Recently Passed Amendment Restores Voting Rights to Ex-Felons

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Thomas C. Grajek View Profile

Flag of Florida (1900–1985)

What is Amendment 4?

In the recent midterm election, Florida voters approved Amendment 4, which automatically restores voting rights in state elections for those previously convicted of a felony. There are some restrictions; the individual must have completed their sentence and those convicted of murder or felony sex crimes are excluded from the measure. However, even with these limitations, Amendment 4 is projected to restore voting rights to over a million Floridians.

Amendment 4 made it to the ballot this November thanks to Floridians for a Fair Democracy. The action group collected over 1.1 million petitions in order to get the measure on the ballot. The amendment had received widespread bipartisan support, with endorsements ranging from the American Civil Liberties Union to the Freedom Partners.

The majority of states impose some voting restrictions on those who have been convicted of a felony. For example, most states bar those who are currently serving a prison sentence from voting, and many others restrict voting rights until the individual convicted of a felony has completed their probation or parole.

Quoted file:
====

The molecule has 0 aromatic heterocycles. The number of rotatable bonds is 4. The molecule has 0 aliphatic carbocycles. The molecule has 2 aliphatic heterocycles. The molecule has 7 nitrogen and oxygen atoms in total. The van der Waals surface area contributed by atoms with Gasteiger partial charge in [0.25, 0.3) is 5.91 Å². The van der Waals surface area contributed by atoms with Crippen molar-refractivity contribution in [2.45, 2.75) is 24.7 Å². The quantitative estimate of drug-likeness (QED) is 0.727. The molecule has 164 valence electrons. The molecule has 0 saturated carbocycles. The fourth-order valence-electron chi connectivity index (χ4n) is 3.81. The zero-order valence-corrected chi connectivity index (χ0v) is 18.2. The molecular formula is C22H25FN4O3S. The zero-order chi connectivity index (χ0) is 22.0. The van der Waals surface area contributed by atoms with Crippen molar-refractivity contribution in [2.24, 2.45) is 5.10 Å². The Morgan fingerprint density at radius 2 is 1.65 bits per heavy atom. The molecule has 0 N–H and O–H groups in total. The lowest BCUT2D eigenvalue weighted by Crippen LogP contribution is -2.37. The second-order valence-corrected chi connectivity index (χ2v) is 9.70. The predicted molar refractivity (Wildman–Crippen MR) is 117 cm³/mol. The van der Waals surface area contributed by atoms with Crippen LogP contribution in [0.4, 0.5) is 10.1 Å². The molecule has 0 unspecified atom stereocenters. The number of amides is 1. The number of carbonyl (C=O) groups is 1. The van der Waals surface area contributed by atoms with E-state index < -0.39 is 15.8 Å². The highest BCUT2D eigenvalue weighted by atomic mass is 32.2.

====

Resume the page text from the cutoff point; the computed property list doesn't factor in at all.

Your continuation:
However, prior to Amendment 4’s passage, Florida stood as one of the most restrictive states in the nation in terms of penalties for convicted felons.  Alongside Iowa and Kentucky, Florida was one of only three states that effectively prohibits felons from voting even after completing their sentences. (Virginia’s Constitution technically restricts felon voting rights as well, but both the current and former governors have used executive orders to give back voting rights to those convicted of felonies.)

Before Amendment 4, those convicted of felonies had to go through a long and arduous process in order to attempt to restore their voting rights. Following a waiting period of up to seven years, the application process could take several more years–and no results were guaranteed. Indeed, the Florida Commission on Offender Review reports that only about 3,000 of the 30,000 applicants succeeded in getting their voting rights back under this system.

What does the Passage of Amendment 4 mean to the State?

With the restoration of voting rights to more than one million people across the state, Florida will reverse its prior position as having more disenfranchised potential voters than any state in the nation.  Amendment 4 is one step forward to restoring civil rights to convicted felons who have completed their sentence and paid their debt to society.

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